Where The Sidewalk Ends

During the Urban Next Summit last fall I partook in a session related to connectivity in cities. At the end of the session each participant was asked to state one important thing we would do to increase sustainable transportation in our community. I said that I would create a map of walkability issues in my town to draw attention to it – and here it is! 

Most every Sunday my husband and I go for a walk. It is a nice time to chat and enjoy the scenery and fresh air that surrounds us here. It is also a great opportunity to get a feel for our community. However, on one of our first walks here we encountered this:

And this is precisely why I’ve chosen the title for this post. Because I live in a town where the sidewalks always end or, in many cases, never start.

The map above outlines everywhere there are sidewalks (the little yellow areas are small sections of sidewalk that don’t connect to the main system…very useful).  From first glance it may not look too bad and, in reality, there is likely a decent continuous stretch of sidewalk present. However there are a number of issues which make this town difficult, or in the very least unpleasant, to navigate as a pedestrian. Our town is definitely designed for cars, and since my husband and I don’t own a car, we have to deal with many of these issues daily:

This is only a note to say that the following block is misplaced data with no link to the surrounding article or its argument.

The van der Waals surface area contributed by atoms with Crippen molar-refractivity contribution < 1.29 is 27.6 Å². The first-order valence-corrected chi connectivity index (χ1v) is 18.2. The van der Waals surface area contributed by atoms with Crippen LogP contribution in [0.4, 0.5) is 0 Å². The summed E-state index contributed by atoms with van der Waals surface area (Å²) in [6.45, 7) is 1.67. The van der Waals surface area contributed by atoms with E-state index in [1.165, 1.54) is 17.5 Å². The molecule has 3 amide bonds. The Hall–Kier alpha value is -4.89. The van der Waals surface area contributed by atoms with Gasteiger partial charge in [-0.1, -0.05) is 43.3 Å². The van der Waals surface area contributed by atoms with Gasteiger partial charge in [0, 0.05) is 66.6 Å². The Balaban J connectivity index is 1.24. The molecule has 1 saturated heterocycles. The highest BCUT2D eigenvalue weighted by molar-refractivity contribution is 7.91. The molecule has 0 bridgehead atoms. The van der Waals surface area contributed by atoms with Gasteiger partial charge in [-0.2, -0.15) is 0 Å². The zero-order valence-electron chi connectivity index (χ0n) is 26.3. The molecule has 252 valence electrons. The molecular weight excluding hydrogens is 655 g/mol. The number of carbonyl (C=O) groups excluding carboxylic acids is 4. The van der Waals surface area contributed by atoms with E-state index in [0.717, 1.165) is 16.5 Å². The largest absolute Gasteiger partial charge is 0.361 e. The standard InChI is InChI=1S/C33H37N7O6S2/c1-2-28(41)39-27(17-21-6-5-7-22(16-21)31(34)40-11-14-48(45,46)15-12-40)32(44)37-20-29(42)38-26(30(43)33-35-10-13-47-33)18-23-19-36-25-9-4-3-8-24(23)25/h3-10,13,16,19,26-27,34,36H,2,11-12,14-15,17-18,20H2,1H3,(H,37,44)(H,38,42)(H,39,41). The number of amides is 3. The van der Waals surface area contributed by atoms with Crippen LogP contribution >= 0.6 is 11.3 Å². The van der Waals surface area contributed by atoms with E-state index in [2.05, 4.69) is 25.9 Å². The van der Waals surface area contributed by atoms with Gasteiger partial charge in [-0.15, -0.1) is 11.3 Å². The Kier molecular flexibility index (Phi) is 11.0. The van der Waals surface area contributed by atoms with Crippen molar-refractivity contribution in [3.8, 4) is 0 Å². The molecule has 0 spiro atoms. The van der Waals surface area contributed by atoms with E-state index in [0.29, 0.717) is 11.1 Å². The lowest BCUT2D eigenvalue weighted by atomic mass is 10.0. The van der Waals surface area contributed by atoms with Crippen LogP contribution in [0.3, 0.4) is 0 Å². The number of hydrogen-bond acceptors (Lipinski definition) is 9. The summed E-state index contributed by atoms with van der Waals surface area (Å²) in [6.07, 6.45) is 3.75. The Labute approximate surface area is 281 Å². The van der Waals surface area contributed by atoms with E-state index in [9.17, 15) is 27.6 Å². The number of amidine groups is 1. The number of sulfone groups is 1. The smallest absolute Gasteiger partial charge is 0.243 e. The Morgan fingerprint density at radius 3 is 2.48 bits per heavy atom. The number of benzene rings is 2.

1) Most of the sidewalks run along side highways or heavy traffic streets, with little or no barrier between the sidewalk and street:

2) Outside of the small downtown, very few residential/side streets have sidewalks:

3) Most sidewalks (on and off main streets) have no tree cover (shade, wind breaks) and many of the ‘sidewalks’ are just a wider shoulder:

4) Sidewalks that end on one side of a street and pick up on the other side:

5) Streets with more welcoming sidewalks are juxtaposed with non-existent pedestrian space on the other side of the street (leading to increased car traffic):

6) Precarious and confusing intersections (most every day I am close to getting run over at this intersection):

Now – that isn’t to say that you can’t find nicer routes that feel more welcoming… you just run out of them quickly unless you continuously walk around the block.

To be fair, the town does have designs on improving the pedestrian network (they developed a new pedestrian/bike plan a few years ago). But with a less-than-rosy economy there’s been little real movement made to connect disjointed sidewalks, put in traffic calming measures, and start extending the pedestrian realm into the side streets.

It is unlikely that there will be much change in the few years that we live here, so I just continue to strengthen my defensive walking skills (for safety) and fantasize about how many people I’d see out and about if there were a great pedestrian realm.

** What are the walkability issues where you live? Does the feasibility of walking change with the season)?

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Where The Sidewalk Ends

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